Another explanation for the strength of the romance e-book market is an author’s backlist.  Most bookstores won’t let a new release sit on their shelves more than a month or two before making way for newer titles.  Romance readers are intensely loyal to the authors they enjoy, and once they discover a “new to you” author, they will eagerly seek out that author’s backlist.  In the past, they often discovered those titles were out of print, but the miracle of e-books has made it affordable for publishers to re-issue older books, and those older titles are moving.

Recognizing this trend, publishers are rushing to convert the backlist of romance novelists at a faster rate than other genres.  The typical romance buyer will purchase, on average, three books per month.  That is a valuable customer the publishers want to please.

I confess to preferring a traditionally printed book over an e-reader…..but am planning an experiment for 2012.  I’ll be getting a Kindle with one of those nifty covers for Christmas and giving it a whirl. I’ll let you know how it goes!


Common Romance Plots

Elizabeth Camden Ramblings about Romance 2 Comments

It seems there are a lot of tried-and-true plots that surface in romance novels again and again.  I admit to seeking some out like comfort food.  I love a good governess story (probably deeply rooted in my early fascination with Jane Eyre.  (See here for my other ramblings on this one.)  Another favorite storyline for me is lovers who have been reunited after a falling out.  There is a wiff of this in The Lady of Bolton Hill.  Someday I hope to do a full-blown version of this storyline, although nothing is currently in the works.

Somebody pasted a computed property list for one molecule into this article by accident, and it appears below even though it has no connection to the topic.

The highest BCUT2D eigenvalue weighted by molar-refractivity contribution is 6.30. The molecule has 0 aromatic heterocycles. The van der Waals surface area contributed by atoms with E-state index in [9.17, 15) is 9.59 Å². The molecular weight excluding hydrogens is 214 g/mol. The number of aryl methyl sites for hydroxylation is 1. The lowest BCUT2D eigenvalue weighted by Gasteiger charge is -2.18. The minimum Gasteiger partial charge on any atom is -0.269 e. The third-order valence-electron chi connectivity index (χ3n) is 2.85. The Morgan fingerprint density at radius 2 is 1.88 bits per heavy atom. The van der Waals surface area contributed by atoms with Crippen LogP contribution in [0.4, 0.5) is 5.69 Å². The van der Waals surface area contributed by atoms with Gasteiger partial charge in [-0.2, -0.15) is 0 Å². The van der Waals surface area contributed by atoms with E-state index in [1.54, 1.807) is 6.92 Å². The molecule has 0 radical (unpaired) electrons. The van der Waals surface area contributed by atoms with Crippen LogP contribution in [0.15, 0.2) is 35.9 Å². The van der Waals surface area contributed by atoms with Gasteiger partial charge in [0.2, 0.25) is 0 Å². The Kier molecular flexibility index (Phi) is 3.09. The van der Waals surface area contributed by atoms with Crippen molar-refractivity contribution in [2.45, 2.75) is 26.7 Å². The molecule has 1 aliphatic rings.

Although I like coming back to these tried-and-true romantic conventions, there are some I find a little off-putting:

Guardian & Ward.  This one is just too creepy for me.  The heroine is usually a vulnerable young orphan who comes to live with the older, jaded guardian.  Feeling uncomfortable by his attraction to the young girl, the hero will send her away to school or to his remote country estate, usually on a dark & stormy moor.  After a suitable number of years, she grows up enough so that she can be considered “fair game.”  The writer will really need to do backflips in order to avoid the problems inherent in this storyline, but it usually sells pretty well.

Ugly Duckling.  Heroine is good-natured lass who has always been on the fringes because she is frumpy, socially awkward, doesn’t know how to wear her hair and maybe she is also overweight or has bad teeth. Readers often respond well to this one because who hasn’t felt on the fringes at some point in their life?  My problem is that the heroine usually undergoes a transformation in order to get her to the happy ending.  This smacks a little too much of appearances needing to be improved before she is “worthy.” An exception is the My Fair Lady type thing, which is slightly different.  Rather than a physical transformation, Eliza Doolittle’s major transformation is one of comportment and education, which is similar, but not quite the same.